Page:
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Get Back On Track: 10 Warning Signs of Relapse

Over the years, doctors and researchers have compiled information that points to specific attitudes, feelings or behaviors occur before the actual relapse “slip” does.Relapse (and the fear of relapse!) is a common occurrence in addiction recovery. Although relapse is something that most want to avoid, it’s important to remember that relapse can provide valuable insight into triggers or other aspects of your recovery that you need to focus more of your attention. Over the years, doctors and researchers have compiled information on specific attitudes, feelings or behaviors that indicate an elevated risk for relapse and that might occur before the actual relapse “slip” does.

Here are 10 warning signs of drug or alcohol relapse:

  1. Change in attitude: This might be subtle, but you start to notice a difference in the way you think about your recovery. Maybe you notice a lack of enthusiasm or you recognize some of your old, unhealthy ways of addictive thinking.
  2. Increase in stress levels: An increase of stress in your life isn’t always controllable, but watch for if you begin to over-react to stresses in your life, or if you begin to have overly positive or negative feelings.
  3. Creeping denial: This type of denial is not about admitting you have a problem with drugs or alcohol, it’s denial that involves your emotional health. Acknowledge if you feel scared, worried, stressed or overwhelmed with your life and seek appropriate avenues for relief.
  4. Changes in daily behaviors: Impulsive, defensive, poor judgement – watch for these in all the facets of your life and discourage them.
  5. Shift in social behavior: Be concerned if you find yourself uncomfortable in social situations you were enjoying in your recovery. Withdrawal and avoidance are two social behaviors that are the most troubling.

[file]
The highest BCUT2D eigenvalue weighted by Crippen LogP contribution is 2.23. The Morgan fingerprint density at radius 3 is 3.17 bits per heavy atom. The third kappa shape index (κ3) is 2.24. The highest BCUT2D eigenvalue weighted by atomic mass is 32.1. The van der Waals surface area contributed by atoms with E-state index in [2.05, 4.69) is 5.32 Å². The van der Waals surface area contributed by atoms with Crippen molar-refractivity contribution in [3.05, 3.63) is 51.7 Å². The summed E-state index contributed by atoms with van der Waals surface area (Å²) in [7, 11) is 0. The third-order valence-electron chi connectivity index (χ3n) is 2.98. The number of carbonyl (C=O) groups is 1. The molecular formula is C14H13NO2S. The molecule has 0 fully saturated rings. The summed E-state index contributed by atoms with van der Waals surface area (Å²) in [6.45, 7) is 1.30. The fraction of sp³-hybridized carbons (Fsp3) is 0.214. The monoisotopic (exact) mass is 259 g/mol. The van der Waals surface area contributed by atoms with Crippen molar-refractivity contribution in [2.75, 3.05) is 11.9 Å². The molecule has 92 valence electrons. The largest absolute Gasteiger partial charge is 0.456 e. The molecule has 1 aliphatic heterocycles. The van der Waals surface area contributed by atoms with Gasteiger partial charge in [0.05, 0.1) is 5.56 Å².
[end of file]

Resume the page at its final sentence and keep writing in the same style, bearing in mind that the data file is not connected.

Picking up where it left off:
6. Loss of structure or routine: This could include a variety of actions from hygiene to taking off time from work. If you begin to veer from the daily structure of your recovery it might mean you need to change things up, which is fine, as long as it is all within healthy boundaries.
  7. Return of Postacute Withdrawal Symptoms: The most common are depression, anxiety, insomnia and memory loss. They often appear during times of stress and can tempt you to self-medicate with drugs or alcohol. Find healthy ways to manage your stress and its symptoms.
  8. Trouble with decision-making: You may notice a lapse in judgement or become overwhelmed with having to make certain decisions.
  9. Feelings of losing control: Watch out for irrational thoughts and behaviors, especially if they include you returning to using and thinking you can control it.
  10. Diminished options: It is a very serious warning sign if you begin to actively make choices that cut off avenues of help and support. Overwhelming feelings of loneliness, anger and resentment that aren’t addressed also work towards limiting your options.

Knowing these warning signs can encourage you to be more proactive in your recovery and help prevent relapse. If relapse does occur, use your professional resources to get back on track. Learn from it. And remember, be patient with yourself.

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